Ghost forests and zombie fires

Something scary is happening in our forests. Zombie fires are burning well past fire season. Rising seas are turning healthy ecosystems into ghost forests. And a chainsaw massacre is destroying acres of mature and old-growth trees on public lands.


James Horrox | TPIN

Take Action

Our forests are facing horrors like never before. What are some of the terrible threats to the trees, and how can we help our forests escape tragedy?

Ghost forests

Along the Atlantic coast, forests are transforming into a graveyard of dead trees. Rising sea levels have brought salty, brackish water into healthy forests, slowly killing acres of trees. Left behind are watery remains that are only partially recognizable as a stand of trees.

Since the late 19th century, at least 100,000 acres of forest along the Chesapeake Bay have turned to ghosts — acres of graying trunks sapped of life. And as global warming accelerates sea level rise, the impacts to coastal forests will continue to intensify.

Some states are working to restore these forests, but the best way to prevent ghost forests is to act on climate change and reduce our reliance on fossil fuels.

Zombie fires

In the Arctic, forests are plagued with zombie fires. Climate change is making summers hotter, and wildfires are burning later into the season. Though the blaze may look like it has died out in the winter, buried underground is a slow burn that keeps smoldering, only to rise from the dead in a burst of flames in the spring.

And because the Arctic is warming much faster than the rest of the world, the zombie fires are expected to happen more often in the future.

The flames are undying, surviving the Arctic winter. They keep burning, and eerie smoke rises from the ground. Unlike other forest ecosystems, Arctic forests aren’t equipped to handle this much fire, and if the trend doesn’t reverse, hundreds of thousands of acres could be scorched or razed to the ground.


Chainsaw massacre

Climate change isn’t the only threat to our forests — logging is destroying forests around the world. Chainsaws and bulldozers are mowing down our oldest trees.

Dozens of logging projects are targeting America’s old-growth and mature forests. And the North American Boreal forest is losing 1.5 football field’s worth of trees every minute to logging. We’re working to stop this chainsaw massacre.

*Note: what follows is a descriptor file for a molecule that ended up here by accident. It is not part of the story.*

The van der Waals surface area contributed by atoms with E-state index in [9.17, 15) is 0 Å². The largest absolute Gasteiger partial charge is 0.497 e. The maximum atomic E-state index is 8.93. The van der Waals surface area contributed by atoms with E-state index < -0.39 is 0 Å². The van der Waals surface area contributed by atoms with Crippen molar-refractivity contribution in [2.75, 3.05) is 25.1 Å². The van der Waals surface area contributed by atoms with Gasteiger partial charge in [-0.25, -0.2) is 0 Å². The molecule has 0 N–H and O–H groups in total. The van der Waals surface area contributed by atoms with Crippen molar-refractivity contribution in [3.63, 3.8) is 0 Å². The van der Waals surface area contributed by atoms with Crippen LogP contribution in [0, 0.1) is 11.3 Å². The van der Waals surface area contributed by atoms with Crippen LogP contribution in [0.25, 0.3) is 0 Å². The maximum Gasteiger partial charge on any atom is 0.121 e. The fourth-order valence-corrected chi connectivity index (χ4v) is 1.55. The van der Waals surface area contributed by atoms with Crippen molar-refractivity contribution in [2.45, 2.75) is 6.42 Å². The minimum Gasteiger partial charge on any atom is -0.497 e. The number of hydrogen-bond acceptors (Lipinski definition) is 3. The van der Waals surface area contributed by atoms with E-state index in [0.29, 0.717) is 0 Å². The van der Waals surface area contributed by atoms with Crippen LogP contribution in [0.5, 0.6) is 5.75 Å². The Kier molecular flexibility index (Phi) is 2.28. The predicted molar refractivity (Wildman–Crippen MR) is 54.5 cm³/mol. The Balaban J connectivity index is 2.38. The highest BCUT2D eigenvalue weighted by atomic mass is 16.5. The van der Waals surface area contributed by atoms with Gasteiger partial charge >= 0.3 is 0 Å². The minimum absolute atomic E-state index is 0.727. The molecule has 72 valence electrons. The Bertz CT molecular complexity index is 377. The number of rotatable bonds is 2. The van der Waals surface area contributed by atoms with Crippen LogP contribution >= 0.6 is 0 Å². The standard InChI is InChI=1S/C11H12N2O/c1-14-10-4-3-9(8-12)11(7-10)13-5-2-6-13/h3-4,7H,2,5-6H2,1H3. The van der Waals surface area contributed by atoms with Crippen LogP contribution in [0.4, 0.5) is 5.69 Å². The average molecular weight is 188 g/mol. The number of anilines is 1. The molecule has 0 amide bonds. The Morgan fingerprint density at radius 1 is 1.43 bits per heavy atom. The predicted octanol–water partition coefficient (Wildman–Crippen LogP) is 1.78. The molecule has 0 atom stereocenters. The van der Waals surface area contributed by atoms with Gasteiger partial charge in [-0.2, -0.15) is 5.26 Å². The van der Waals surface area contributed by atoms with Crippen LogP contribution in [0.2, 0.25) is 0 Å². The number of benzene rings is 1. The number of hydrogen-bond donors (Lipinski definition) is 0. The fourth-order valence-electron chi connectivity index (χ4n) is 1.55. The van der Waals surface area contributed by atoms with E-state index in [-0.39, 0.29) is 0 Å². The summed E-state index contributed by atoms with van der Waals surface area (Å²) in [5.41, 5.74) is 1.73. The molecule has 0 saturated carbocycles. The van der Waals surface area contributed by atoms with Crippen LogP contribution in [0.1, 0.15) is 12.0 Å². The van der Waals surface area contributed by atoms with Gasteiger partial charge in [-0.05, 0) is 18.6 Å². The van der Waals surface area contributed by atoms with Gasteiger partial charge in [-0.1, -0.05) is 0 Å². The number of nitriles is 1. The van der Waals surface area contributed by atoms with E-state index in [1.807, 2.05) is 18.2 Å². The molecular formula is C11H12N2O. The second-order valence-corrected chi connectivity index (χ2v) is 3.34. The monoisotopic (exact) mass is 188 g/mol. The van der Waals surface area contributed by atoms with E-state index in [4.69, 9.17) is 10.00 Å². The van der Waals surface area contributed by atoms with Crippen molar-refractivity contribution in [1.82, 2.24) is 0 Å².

We’re urging the Biden administration to protect our mature and old-growth trees from logging. And we’re calling on Costco, Procter & Gamble and Amazon to sell toilet paper that doesn’t come from the boreal forest.

Helping our forests survive the onslaught of terrible events

Though our forests are suffering as climate victims in many ways, forests can also be climate heroes. Forests are excellent at trapping global warming pollution in their roots and branches, helping fight climate change. But their fate depends on us.

Haunted by the impacts of climate change, our beautiful towering forests are facing enough stress. Forests are scarred for life by rising sea levels and zombie fires. And then, the timber industry comes in to chop down acres of forests, adding insult to injury.

Environment America is working hard to defend our forests from the terrifying impacts of climate change and the destruction of logging. Our campaigns to protect our forests can help to stop this horror show and keep our forests standing tall.


Ellen Montgomery

Director, Public Lands Campaign, Environment America

Ellen runs campaigns to protect America's beautiful places, from local beachfronts to remote mountain peaks. Prior to her current role, Ellen worked as the organizing director for Environment America’s Climate Defenders campaign. Ellen lives in Denver, where she likes to hike in Colorado's mountains.

Find Out More